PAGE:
Microbiome & Chronic Diseases

Evidence Based Medicine

Fetal intestine {50000142}

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Fetal intestine
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Gut Lumen


- Micrococcus luteus strain from the fetal intestine with a genome that differed from that of other related M. luteus strains. In vitro experiments showed the ability of fetal M. luteus to proliferate and persist under the harsh pregnancy hormonal environment (progesterone and estradiol with nutrient limitation). Additional experiments showed its ability to survive inside phagocytes. Combined with data from independent cohorts showing that the prevalence of this bacterium decreased in meconium samples during the first months of life, these findings highlight that the fetal intestine environment might selectively boost the growth of M. luteus.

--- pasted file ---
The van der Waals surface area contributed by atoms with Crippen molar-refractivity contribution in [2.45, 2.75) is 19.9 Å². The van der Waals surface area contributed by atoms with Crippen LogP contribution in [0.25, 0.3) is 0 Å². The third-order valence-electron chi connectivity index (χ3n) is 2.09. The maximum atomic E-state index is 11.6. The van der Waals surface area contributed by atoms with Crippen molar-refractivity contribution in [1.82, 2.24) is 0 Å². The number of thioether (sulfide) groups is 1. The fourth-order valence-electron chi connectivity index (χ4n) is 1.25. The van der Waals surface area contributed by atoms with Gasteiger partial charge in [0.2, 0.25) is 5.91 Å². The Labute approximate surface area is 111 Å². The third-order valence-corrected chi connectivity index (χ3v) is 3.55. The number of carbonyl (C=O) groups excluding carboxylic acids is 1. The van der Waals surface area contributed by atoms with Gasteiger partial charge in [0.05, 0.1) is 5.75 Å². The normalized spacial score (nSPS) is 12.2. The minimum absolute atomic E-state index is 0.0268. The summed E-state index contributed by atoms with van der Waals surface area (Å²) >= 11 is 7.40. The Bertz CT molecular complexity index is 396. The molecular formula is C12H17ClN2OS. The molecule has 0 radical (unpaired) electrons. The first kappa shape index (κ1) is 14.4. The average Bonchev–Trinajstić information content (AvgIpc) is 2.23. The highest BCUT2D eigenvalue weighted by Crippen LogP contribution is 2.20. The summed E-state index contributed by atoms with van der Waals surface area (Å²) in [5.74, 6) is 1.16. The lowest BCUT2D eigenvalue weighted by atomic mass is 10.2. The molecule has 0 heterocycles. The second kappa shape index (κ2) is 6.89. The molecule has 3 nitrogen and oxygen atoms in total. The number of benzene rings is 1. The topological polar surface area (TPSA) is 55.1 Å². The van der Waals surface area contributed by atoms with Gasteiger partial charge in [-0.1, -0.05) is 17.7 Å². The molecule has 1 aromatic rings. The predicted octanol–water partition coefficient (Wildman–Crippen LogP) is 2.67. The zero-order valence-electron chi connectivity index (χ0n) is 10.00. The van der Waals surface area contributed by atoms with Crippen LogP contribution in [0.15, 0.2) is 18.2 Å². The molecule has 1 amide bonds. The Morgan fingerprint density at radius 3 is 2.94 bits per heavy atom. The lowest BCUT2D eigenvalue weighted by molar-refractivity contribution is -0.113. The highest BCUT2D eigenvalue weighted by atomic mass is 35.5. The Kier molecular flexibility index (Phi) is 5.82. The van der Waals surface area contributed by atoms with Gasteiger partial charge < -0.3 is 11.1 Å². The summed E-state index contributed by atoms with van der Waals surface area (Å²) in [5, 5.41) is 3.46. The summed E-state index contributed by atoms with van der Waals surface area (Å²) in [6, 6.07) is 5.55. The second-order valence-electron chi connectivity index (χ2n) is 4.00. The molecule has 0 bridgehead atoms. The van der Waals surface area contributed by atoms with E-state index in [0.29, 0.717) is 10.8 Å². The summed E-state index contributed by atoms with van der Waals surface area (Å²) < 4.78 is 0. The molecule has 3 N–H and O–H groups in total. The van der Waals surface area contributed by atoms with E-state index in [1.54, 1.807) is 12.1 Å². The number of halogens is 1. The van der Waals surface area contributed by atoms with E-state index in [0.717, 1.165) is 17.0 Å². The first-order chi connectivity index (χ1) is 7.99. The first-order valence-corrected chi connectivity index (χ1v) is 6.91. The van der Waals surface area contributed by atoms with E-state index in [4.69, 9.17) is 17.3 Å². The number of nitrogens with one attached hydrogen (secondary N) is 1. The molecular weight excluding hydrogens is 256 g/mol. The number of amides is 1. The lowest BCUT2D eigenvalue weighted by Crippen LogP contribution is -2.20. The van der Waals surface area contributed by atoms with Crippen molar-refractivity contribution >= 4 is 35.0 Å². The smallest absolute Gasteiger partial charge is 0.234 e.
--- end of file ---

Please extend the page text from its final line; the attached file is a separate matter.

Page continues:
In addition, when this M. luteus strain was exposed in vitro to human fetal intestinal epithelial cells, it led to transcriptomic profiles resembling the tissue derived epithelial cell layer transcriptome of M. luteus positive specimens. While fetal intestinal immune cells can elicit an inflammatory response to bacteria, fetal M. luteus isolates promoted immune regulation by inducing tolerogenic antigen presenting cells in the lamina propria and reducing the pro-inflammatory interferon-gamma production by fetal memory T cells. (1)

Shared Notes

  • [1.1
    - Seven bacterial genera, including Flavobacterium, Lactobacillus, and Staphylococcus, enriched in fetal tissues, and especially in gut samples.
    - These bacteria induced the expansion fetal memory T cells.
    - These cells are quickly converted into large numbers of killer and helper T cells once they’re exposed a second time to a specific antigen, helping to provide a fast response to past infection.
    - Bacterial exposure to microbes in the womb contributes to immune memory activation.

Common References